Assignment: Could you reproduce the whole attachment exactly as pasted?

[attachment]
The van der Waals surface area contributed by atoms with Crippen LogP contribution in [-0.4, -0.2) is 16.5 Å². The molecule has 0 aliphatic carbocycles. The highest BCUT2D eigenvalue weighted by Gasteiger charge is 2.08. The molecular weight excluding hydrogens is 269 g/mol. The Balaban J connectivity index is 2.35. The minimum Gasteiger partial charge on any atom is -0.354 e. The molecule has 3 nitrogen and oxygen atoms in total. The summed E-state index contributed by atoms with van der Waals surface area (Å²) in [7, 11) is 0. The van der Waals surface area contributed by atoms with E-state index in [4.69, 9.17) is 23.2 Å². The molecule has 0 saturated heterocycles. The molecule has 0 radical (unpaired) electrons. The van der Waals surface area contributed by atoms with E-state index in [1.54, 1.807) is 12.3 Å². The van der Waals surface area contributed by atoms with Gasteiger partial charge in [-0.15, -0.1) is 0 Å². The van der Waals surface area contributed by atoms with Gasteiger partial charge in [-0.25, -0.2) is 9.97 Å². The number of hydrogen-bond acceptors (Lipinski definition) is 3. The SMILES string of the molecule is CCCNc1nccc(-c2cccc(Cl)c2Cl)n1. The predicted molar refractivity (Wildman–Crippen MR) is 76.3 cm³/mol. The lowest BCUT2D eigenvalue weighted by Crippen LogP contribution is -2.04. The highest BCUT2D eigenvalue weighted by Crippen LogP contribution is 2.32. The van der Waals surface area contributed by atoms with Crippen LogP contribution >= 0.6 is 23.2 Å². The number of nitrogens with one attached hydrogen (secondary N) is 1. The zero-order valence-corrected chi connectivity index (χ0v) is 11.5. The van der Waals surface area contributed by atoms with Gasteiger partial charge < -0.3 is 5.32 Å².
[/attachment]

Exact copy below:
The van der Waals surface area contributed by atoms with Crippen LogP contribution in [-0.4, -0.2) is 16.5 Å². The molecule has 0 aliphatic carbocycles. The highest BCUT2D eigenvalue weighted by Gasteiger charge is 2.08. The molecular weight excluding hydrogens is 269 g/mol. The Balaban J connectivity index is 2.35. The minimum Gasteiger partial charge on any atom is -0.354 e. The molecule has 3 nitrogen and oxygen atoms in total. The summed E-state index contributed by atoms with van der Waals surface area (Å²) in [7, 11) is 0. The van der Waals surface area contributed by atoms with E-state index in [4.69, 9.17) is 23.2 Å². The molecule has 0 saturated heterocycles. The molecule has 0 radical (unpaired) electrons. The van der Waals surface area contributed by atoms with E-state index in [1.54, 1.807) is 12.3 Å². The van der Waals surface area contributed by atoms with Gasteiger partial charge in [-0.15, -0.1) is 0 Å². The van der Waals surface area contributed by atoms with Gasteiger partial charge in [-0.25, -0.2) is 9.97 Å². The number of hydrogen-bond acceptors (Lipinski definition) is 3. The SMILES string of the molecule is CCCNc1nccc(-c2cccc(Cl)c2Cl)n1. The predicted molar refractivity (Wildman–Crippen MR) is 76.3 cm³/mol. The lowest BCUT2D eigenvalue weighted by Crippen LogP contribution is -2.04. The highest BCUT2D eigenvalue weighted by Crippen LogP contribution is 2.32. The van der Waals surface area contributed by atoms with Crippen LogP contribution >= 0.6 is 23.2 Å². The number of nitrogens with one attached hydrogen (secondary N) is 1. The zero-order valence-corrected chi connectivity index (χ0v) is 11.5. The van der Waals surface area contributed by atoms with Gasteiger partial charge < -0.3 is 5.32 Å².